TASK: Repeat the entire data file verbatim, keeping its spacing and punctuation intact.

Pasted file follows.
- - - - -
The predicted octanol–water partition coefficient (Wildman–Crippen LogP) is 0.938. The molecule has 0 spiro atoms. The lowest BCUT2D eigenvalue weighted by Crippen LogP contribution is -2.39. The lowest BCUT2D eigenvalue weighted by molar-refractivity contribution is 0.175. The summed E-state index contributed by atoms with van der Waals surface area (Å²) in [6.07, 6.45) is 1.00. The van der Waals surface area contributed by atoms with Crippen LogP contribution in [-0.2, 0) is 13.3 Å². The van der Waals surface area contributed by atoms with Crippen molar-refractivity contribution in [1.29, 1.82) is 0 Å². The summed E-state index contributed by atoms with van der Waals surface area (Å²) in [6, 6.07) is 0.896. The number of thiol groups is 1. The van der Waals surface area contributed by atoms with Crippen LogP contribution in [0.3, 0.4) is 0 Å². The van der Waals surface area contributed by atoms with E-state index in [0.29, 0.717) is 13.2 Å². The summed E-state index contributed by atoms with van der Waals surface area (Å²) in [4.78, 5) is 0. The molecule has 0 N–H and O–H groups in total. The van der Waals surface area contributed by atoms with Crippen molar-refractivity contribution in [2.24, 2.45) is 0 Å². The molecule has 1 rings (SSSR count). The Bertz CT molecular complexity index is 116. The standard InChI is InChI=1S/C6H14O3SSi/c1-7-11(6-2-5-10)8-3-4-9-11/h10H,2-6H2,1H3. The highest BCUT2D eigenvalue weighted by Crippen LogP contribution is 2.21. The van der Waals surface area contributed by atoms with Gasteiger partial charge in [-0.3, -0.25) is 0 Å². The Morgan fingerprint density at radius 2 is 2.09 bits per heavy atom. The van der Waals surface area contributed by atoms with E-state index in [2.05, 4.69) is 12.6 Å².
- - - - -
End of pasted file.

The predicted octanol–water partition coefficient (Wildman–Crippen LogP) is 0.938. The molecule has 0 spiro atoms. The lowest BCUT2D eigenvalue weighted by Crippen LogP contribution is -2.39. The lowest BCUT2D eigenvalue weighted by molar-refractivity contribution is 0.175. The summed E-state index contributed by atoms with van der Waals surface area (Å²) in [6.07, 6.45) is 1.00. The van der Waals surface area contributed by atoms with Crippen LogP contribution in [-0.2, 0) is 13.3 Å². The van der Waals surface area contributed by atoms with Crippen molar-refractivity contribution in [1.29, 1.82) is 0 Å². The summed E-state index contributed by atoms with van der Waals surface area (Å²) in [6, 6.07) is 0.896. The number of thiol groups is 1. The van der Waals surface area contributed by atoms with Crippen LogP contribution in [0.3, 0.4) is 0 Å². The van der Waals surface area contributed by atoms with E-state index in [0.29, 0.717) is 13.2 Å². The summed E-state index contributed by atoms with van der Waals surface area (Å²) in [4.78, 5) is 0. The molecule has 0 N–H and O–H groups in total. The van der Waals surface area contributed by atoms with Crippen molar-refractivity contribution in [2.24, 2.45) is 0 Å². The molecule has 1 rings (SSSR count). The Bertz CT molecular complexity index is 116. The standard InChI is InChI=1S/C6H14O3SSi/c1-7-11(6-2-5-10)8-3-4-9-11/h10H,2-6H2,1H3. The highest BCUT2D eigenvalue weighted by Crippen LogP contribution is 2.21. The van der Waals surface area contributed by atoms with Gasteiger partial charge in [-0.3, -0.25) is 0 Å². The Morgan fingerprint density at radius 2 is 2.09 bits per heavy atom. The van der Waals surface area contributed by atoms with E-state index in [2.05, 4.69) is 12.6 Å².